In the latest auction, only a total of close to US$5 million was allocated against demand of over US$20 million. In successive weeks, we are likely to see the shift in demand from the auction to the interbank.
In the same statement RBZ goes on to say the auction system shall continue to operate for meeting smaller requirements for foreign payments and for continuous price discovery.
It is not clear how the failed auction system can achieve the objective of continuous price discovery even so with suppressed supply levels and a more diminished overall contribution to total trades.
If the auction market shifts in earnest from the managed Reuters system to Dutch, a shift in the bidding process, now prioritising higher bids, may result in a more market reflective rate, but with flows limited to only US$50,000, this market should not be allowed to set the rate as before, despite changed trading conditions regarding the bidding criteria.
To improve market confidence and do away with speculation and suspicion, the auction market has to be completely scrapped.
The only reason why the RBZ will choose to retain it, is to position itself for intervention, if the interbank gives “unfavourable” outcomes.
The Bank is used to managing the rate and therefore anticipation of spikes unsettles it and would want to quickly intervene in the event of unfavourable outcomes emerging.
This should not be the role of the RBZ, rather the Bank, should ensure that market distortions are removed and pure market forces are allowed to play.
Intervention by the RBZ should come in the form of market moderations through aiding supply or demand on the interbank market where volatility goes out of hand.
Removal of a 90-day liquidation requirement on export proceeds removed
The reversal measure increases dollarisation levels in the economy and comes barely a fortnight after Treasury announced its restatement.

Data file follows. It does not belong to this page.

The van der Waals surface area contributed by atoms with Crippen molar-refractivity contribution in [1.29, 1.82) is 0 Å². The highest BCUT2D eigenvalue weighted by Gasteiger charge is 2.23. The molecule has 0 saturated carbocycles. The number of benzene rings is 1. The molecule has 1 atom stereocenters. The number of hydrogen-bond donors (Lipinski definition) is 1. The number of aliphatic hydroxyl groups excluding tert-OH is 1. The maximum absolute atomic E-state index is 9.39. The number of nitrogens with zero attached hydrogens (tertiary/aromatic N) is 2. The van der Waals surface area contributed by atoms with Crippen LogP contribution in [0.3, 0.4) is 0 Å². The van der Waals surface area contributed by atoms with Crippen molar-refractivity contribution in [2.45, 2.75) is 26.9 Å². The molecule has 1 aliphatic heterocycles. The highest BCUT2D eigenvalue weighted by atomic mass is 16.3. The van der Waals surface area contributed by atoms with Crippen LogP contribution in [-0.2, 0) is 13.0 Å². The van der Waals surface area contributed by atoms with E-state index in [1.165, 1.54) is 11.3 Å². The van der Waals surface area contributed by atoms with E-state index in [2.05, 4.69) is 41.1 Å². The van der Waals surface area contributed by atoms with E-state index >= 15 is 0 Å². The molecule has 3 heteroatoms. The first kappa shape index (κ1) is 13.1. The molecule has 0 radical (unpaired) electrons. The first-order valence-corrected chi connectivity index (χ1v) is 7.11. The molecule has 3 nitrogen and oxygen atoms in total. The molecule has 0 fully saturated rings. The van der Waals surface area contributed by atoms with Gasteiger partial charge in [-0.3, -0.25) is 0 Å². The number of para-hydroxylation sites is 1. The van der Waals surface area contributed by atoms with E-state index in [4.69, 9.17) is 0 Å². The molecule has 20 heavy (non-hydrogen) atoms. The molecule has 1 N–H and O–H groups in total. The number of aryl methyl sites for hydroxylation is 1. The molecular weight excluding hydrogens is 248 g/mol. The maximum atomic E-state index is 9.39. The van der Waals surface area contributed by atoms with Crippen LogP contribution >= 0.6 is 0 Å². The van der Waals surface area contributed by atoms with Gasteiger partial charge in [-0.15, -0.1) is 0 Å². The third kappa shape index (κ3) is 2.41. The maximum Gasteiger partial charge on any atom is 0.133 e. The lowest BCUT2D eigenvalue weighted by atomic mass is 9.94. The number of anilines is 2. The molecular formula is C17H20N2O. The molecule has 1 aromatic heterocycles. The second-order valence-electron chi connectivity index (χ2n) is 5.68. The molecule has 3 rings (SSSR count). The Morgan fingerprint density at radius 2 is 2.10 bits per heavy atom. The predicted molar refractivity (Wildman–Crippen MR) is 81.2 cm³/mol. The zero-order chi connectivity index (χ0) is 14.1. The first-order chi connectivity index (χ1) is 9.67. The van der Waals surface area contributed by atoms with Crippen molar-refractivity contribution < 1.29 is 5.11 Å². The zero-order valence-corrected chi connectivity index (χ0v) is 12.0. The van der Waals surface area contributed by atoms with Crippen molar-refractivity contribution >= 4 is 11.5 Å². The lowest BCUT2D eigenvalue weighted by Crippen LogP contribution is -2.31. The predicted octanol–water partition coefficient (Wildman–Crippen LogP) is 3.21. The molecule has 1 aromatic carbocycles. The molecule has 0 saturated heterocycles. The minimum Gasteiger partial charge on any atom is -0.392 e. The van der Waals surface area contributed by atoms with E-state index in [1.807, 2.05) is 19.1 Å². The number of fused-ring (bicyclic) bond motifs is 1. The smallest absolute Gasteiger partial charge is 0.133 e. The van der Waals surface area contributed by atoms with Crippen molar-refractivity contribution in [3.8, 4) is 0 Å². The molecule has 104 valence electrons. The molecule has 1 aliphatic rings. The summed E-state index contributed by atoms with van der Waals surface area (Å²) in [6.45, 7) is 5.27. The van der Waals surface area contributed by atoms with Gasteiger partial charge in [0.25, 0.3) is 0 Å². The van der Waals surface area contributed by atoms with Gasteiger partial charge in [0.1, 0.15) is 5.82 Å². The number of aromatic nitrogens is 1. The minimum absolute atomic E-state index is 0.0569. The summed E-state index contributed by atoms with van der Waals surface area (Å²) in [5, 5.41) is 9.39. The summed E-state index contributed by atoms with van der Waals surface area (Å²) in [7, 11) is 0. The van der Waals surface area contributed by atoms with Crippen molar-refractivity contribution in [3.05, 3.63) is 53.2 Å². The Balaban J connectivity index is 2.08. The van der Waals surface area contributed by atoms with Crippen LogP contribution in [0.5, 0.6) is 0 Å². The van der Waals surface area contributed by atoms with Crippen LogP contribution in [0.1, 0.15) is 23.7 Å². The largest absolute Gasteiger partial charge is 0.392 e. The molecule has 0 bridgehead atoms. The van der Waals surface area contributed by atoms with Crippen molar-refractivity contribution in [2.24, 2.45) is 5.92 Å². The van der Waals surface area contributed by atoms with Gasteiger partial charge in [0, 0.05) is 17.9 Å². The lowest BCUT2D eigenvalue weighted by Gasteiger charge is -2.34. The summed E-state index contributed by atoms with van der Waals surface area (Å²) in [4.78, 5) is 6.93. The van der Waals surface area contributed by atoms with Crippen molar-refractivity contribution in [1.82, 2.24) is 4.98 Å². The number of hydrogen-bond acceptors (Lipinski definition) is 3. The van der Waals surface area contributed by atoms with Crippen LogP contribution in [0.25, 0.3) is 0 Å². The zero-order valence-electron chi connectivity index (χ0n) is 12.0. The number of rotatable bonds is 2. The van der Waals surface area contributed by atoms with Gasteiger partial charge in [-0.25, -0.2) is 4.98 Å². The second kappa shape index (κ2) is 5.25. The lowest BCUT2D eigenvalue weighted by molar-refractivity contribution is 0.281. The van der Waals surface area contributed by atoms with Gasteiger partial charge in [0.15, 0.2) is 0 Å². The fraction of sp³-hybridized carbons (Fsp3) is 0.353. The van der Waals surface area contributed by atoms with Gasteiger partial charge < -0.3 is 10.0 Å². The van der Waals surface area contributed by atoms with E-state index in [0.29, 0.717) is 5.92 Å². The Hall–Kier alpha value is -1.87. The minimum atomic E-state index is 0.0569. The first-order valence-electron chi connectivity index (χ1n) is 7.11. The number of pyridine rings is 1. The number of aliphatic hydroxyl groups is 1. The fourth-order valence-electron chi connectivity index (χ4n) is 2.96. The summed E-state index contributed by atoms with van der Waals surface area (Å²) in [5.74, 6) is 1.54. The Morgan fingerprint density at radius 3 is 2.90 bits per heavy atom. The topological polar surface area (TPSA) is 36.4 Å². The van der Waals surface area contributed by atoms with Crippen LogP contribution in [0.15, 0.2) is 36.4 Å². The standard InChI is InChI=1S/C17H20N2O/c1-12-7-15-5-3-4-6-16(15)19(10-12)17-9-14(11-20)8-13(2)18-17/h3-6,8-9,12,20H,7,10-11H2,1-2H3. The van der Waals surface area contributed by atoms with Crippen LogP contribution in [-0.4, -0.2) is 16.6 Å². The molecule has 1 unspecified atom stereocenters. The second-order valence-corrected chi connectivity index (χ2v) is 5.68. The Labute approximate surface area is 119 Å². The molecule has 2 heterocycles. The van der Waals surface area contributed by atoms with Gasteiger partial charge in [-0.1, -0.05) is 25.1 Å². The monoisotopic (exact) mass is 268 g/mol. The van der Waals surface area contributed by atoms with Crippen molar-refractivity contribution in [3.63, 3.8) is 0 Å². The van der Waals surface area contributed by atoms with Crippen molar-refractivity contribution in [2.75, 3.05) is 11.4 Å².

This effectively reduces demand and utilisation of the local currency.
Exporters will however still be required to surrender 25% of their foreign currency earnings in exchange for the local currency.
Increasing the Bank policy rate from 140% to 150% per annum, in response to the recent increase in inflation;
Increasing the Medium-term Bank Accommodation (MBA) interest rate from 70% to 75% per annum
Increasing the Statutory Reserve Requirements on local currency demand and call deposits from 10% to 15%, while maintaining savings and time deposit requirements at 5%.
The upward revision in benchmark interest rate, comes barely 3 months after a downward revision, by the same magnitude.
What is concerning about the adjustment, is whether its sufficient enough to curtail borrowing.
This concern is best looked at in terms of the inflation rate. The inflation rate has spiked significantly in Zimdollars, terms and is now nearing 700% which compared to only 200% over the period at which the previous benchmark rate was set at 150%.
This means the interest rate response is not sufficient to discourage speculative borrowing and therefore largely ineffective to influence the exchange rate. This also goes for the Medium-Term Bank rate. With banks, we are however likely to see a tactical slowdown in credit extension given suboptimal rates and raging inflationary pressure.
The growth in USD loan books, is likely to continue, but the downside of FCA driven credit growth, remains a huge risk to exchange rate stability in Zimbabwe.
- Gwenzi is a financial analyst and MD of Equity Axis, a financial media firm offering business intelligence, economic and equity research. —[email protected]